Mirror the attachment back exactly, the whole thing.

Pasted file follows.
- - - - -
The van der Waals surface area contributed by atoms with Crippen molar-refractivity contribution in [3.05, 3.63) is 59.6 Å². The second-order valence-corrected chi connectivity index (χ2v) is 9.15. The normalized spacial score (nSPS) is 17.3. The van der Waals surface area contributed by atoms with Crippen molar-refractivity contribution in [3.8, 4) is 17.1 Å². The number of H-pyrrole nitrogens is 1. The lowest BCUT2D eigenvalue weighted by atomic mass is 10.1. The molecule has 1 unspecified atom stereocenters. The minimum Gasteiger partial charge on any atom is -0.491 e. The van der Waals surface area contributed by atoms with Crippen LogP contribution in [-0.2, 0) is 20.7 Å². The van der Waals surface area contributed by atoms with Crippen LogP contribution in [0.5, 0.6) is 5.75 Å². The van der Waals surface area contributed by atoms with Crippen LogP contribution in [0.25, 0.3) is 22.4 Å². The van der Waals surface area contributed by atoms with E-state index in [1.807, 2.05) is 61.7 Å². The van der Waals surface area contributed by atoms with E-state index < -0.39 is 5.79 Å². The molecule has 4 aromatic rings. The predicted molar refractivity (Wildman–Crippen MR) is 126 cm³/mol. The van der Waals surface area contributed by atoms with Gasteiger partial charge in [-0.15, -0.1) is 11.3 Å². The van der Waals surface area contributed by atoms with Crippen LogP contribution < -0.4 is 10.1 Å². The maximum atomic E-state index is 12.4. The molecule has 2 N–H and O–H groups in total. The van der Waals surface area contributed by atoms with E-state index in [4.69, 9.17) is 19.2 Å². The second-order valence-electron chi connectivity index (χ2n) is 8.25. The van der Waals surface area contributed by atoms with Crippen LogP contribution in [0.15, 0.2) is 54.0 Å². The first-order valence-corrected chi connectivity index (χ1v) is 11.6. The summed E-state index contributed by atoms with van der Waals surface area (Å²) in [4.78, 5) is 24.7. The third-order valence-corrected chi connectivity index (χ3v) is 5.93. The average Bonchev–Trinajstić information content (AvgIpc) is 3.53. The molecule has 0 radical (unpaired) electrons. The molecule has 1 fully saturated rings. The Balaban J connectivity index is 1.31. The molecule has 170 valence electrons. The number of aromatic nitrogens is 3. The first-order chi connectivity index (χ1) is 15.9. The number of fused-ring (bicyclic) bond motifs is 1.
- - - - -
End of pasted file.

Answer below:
The van der Waals surface area contributed by atoms with Crippen molar-refractivity contribution in [3.05, 3.63) is 59.6 Å². The second-order valence-corrected chi connectivity index (χ2v) is 9.15. The normalized spacial score (nSPS) is 17.3. The van der Waals surface area contributed by atoms with Crippen molar-refractivity contribution in [3.8, 4) is 17.1 Å². The number of H-pyrrole nitrogens is 1. The lowest BCUT2D eigenvalue weighted by atomic mass is 10.1. The molecule has 1 unspecified atom stereocenters. The minimum Gasteiger partial charge on any atom is -0.491 e. The van der Waals surface area contributed by atoms with Crippen LogP contribution in [-0.2, 0) is 20.7 Å². The van der Waals surface area contributed by atoms with Crippen LogP contribution in [0.5, 0.6) is 5.75 Å². The van der Waals surface area contributed by atoms with Crippen LogP contribution in [0.25, 0.3) is 22.4 Å². The van der Waals surface area contributed by atoms with E-state index in [1.807, 2.05) is 61.7 Å². The van der Waals surface area contributed by atoms with E-state index < -0.39 is 5.79 Å². The molecule has 4 aromatic rings. The predicted molar refractivity (Wildman–Crippen MR) is 126 cm³/mol. The van der Waals surface area contributed by atoms with Gasteiger partial charge in [-0.15, -0.1) is 11.3 Å². The van der Waals surface area contributed by atoms with Crippen LogP contribution < -0.4 is 10.1 Å². The maximum atomic E-state index is 12.4. The molecule has 2 N–H and O–H groups in total. The van der Waals surface area contributed by atoms with E-state index in [4.69, 9.17) is 19.2 Å². The second-order valence-electron chi connectivity index (χ2n) is 8.25. The van der Waals surface area contributed by atoms with Crippen LogP contribution in [0.15, 0.2) is 54.0 Å². The first-order valence-corrected chi connectivity index (χ1v) is 11.6. The summed E-state index contributed by atoms with van der Waals surface area (Å²) in [4.78, 5) is 24.7. The third-order valence-corrected chi connectivity index (χ3v) is 5.93. The average Bonchev–Trinajstić information content (AvgIpc) is 3.53. The molecule has 0 radical (unpaired) electrons. The molecule has 1 fully saturated rings. The Balaban J connectivity index is 1.31. The molecule has 170 valence electrons. The number of aromatic nitrogens is 3. The first-order chi connectivity index (χ1) is 15.9. The number of fused-ring (bicyclic) bond motifs is 1.